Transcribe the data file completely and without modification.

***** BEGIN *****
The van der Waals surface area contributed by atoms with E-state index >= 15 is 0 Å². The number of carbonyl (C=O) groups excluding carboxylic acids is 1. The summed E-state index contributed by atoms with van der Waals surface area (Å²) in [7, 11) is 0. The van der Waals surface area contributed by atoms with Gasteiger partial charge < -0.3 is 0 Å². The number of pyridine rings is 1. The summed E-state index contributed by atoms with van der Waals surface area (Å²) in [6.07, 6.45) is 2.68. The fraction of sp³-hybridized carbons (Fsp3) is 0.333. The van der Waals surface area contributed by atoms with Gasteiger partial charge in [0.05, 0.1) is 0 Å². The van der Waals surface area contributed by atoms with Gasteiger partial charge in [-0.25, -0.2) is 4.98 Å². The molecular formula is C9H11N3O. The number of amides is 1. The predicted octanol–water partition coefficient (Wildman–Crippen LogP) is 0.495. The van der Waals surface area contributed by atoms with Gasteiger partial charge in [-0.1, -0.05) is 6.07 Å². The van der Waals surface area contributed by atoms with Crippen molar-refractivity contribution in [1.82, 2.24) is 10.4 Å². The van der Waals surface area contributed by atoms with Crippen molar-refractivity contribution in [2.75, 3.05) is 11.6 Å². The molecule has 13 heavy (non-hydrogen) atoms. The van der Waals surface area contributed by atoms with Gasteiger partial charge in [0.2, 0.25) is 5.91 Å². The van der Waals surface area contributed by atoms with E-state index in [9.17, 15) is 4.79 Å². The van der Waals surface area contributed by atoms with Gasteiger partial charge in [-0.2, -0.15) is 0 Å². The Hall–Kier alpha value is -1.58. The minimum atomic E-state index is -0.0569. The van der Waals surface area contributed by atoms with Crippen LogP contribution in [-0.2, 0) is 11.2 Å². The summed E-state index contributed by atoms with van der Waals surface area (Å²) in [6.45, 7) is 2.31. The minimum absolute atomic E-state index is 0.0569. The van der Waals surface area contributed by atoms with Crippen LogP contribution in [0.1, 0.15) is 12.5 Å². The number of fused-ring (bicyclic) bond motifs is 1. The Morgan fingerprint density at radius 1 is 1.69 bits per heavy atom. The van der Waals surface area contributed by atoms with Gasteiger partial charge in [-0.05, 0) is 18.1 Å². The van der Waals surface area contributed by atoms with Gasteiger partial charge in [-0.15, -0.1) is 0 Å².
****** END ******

The van der Waals surface area contributed by atoms with E-state index >= 15 is 0 Å². The number of carbonyl (C=O) groups excluding carboxylic acids is 1. The summed E-state index contributed by atoms with van der Waals surface area (Å²) in [7, 11) is 0. The van der Waals surface area contributed by atoms with Gasteiger partial charge < -0.3 is 0 Å². The number of pyridine rings is 1. The summed E-state index contributed by atoms with van der Waals surface area (Å²) in [6.07, 6.45) is 2.68. The fraction of sp³-hybridized carbons (Fsp3) is 0.333. The van der Waals surface area contributed by atoms with Gasteiger partial charge in [0.05, 0.1) is 0 Å². The van der Waals surface area contributed by atoms with Gasteiger partial charge in [-0.25, -0.2) is 4.98 Å². The molecular formula is C9H11N3O. The number of amides is 1. The predicted octanol–water partition coefficient (Wildman–Crippen LogP) is 0.495. The van der Waals surface area contributed by atoms with Gasteiger partial charge in [-0.1, -0.05) is 6.07 Å². The van der Waals surface area contributed by atoms with Crippen molar-refractivity contribution in [1.82, 2.24) is 10.4 Å². The van der Waals surface area contributed by atoms with Crippen molar-refractivity contribution in [2.75, 3.05) is 11.6 Å². The molecule has 13 heavy (non-hydrogen) atoms. The van der Waals surface area contributed by atoms with Gasteiger partial charge in [0.2, 0.25) is 5.91 Å². The van der Waals surface area contributed by atoms with E-state index in [9.17, 15) is 4.79 Å². The van der Waals surface area contributed by atoms with Gasteiger partial charge in [-0.2, -0.15) is 0 Å². The Hall–Kier alpha value is -1.58. The minimum atomic E-state index is -0.0569. The van der Waals surface area contributed by atoms with Crippen LogP contribution in [-0.2, 0) is 11.2 Å². The summed E-state index contributed by atoms with van der Waals surface area (Å²) in [6.45, 7) is 2.31. The minimum absolute atomic E-state index is 0.0569. The van der Waals surface area contributed by atoms with Crippen LogP contribution in [0.1, 0.15) is 12.5 Å². The number of fused-ring (bicyclic) bond motifs is 1. The Morgan fingerprint density at radius 1 is 1.69 bits per heavy atom. The van der Waals surface area contributed by atoms with Gasteiger partial charge in [-0.05, 0) is 18.1 Å². The van der Waals surface area contributed by atoms with Gasteiger partial charge in [-0.15, -0.1) is 0 Å².